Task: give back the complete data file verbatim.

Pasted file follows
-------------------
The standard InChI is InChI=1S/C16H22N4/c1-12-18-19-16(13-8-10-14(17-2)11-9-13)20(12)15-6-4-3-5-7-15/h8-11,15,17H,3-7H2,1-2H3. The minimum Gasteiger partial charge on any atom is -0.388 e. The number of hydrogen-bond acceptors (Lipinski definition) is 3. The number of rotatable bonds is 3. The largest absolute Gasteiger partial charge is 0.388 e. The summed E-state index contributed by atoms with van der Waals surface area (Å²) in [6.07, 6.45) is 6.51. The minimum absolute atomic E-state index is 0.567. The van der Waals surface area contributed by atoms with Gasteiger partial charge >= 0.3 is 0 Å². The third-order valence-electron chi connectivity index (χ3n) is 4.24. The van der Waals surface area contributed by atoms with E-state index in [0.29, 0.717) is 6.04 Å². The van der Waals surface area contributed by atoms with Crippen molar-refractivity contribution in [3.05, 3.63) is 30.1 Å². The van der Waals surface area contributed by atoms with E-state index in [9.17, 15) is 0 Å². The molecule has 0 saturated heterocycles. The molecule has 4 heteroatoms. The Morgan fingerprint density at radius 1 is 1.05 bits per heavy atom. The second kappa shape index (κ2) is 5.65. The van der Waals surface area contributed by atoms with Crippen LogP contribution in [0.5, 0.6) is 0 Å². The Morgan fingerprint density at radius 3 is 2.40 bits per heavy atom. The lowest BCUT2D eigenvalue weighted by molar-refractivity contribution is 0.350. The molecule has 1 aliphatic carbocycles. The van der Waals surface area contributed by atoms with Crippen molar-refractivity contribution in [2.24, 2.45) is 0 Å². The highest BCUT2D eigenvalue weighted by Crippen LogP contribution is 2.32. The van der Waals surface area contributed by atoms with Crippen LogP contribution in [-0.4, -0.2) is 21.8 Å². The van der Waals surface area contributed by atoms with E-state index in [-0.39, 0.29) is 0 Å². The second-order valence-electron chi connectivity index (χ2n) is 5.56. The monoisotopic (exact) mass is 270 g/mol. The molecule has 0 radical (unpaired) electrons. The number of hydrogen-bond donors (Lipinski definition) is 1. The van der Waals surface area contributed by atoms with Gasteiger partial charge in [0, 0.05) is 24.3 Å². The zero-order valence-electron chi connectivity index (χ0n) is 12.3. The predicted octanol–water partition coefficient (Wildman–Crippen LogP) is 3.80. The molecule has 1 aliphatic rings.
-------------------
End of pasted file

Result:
The standard InChI is InChI=1S/C16H22N4/c1-12-18-19-16(13-8-10-14(17-2)11-9-13)20(12)15-6-4-3-5-7-15/h8-11,15,17H,3-7H2,1-2H3. The minimum Gasteiger partial charge on any atom is -0.388 e. The number of hydrogen-bond acceptors (Lipinski definition) is 3. The number of rotatable bonds is 3. The largest absolute Gasteiger partial charge is 0.388 e. The summed E-state index contributed by atoms with van der Waals surface area (Å²) in [6.07, 6.45) is 6.51. The minimum absolute atomic E-state index is 0.567. The van der Waals surface area contributed by atoms with Gasteiger partial charge >= 0.3 is 0 Å². The third-order valence-electron chi connectivity index (χ3n) is 4.24. The van der Waals surface area contributed by atoms with E-state index in [0.29, 0.717) is 6.04 Å². The van der Waals surface area contributed by atoms with Crippen molar-refractivity contribution in [3.05, 3.63) is 30.1 Å². The van der Waals surface area contributed by atoms with E-state index in [9.17, 15) is 0 Å². The molecule has 0 saturated heterocycles. The molecule has 4 heteroatoms. The Morgan fingerprint density at radius 1 is 1.05 bits per heavy atom. The second kappa shape index (κ2) is 5.65. The van der Waals surface area contributed by atoms with Crippen LogP contribution in [0.5, 0.6) is 0 Å². The Morgan fingerprint density at radius 3 is 2.40 bits per heavy atom. The lowest BCUT2D eigenvalue weighted by molar-refractivity contribution is 0.350. The molecule has 1 aliphatic carbocycles. The van der Waals surface area contributed by atoms with Crippen molar-refractivity contribution in [2.24, 2.45) is 0 Å². The highest BCUT2D eigenvalue weighted by Crippen LogP contribution is 2.32. The van der Waals surface area contributed by atoms with Crippen LogP contribution in [-0.4, -0.2) is 21.8 Å². The van der Waals surface area contributed by atoms with E-state index in [-0.39, 0.29) is 0 Å². The second-order valence-electron chi connectivity index (χ2n) is 5.56. The monoisotopic (exact) mass is 270 g/mol. The molecule has 0 radical (unpaired) electrons. The number of hydrogen-bond donors (Lipinski definition) is 1. The van der Waals surface area contributed by atoms with Gasteiger partial charge in [0, 0.05) is 24.3 Å². The zero-order valence-electron chi connectivity index (χ0n) is 12.3. The predicted octanol–water partition coefficient (Wildman–Crippen LogP) is 3.80. The molecule has 1 aliphatic rings.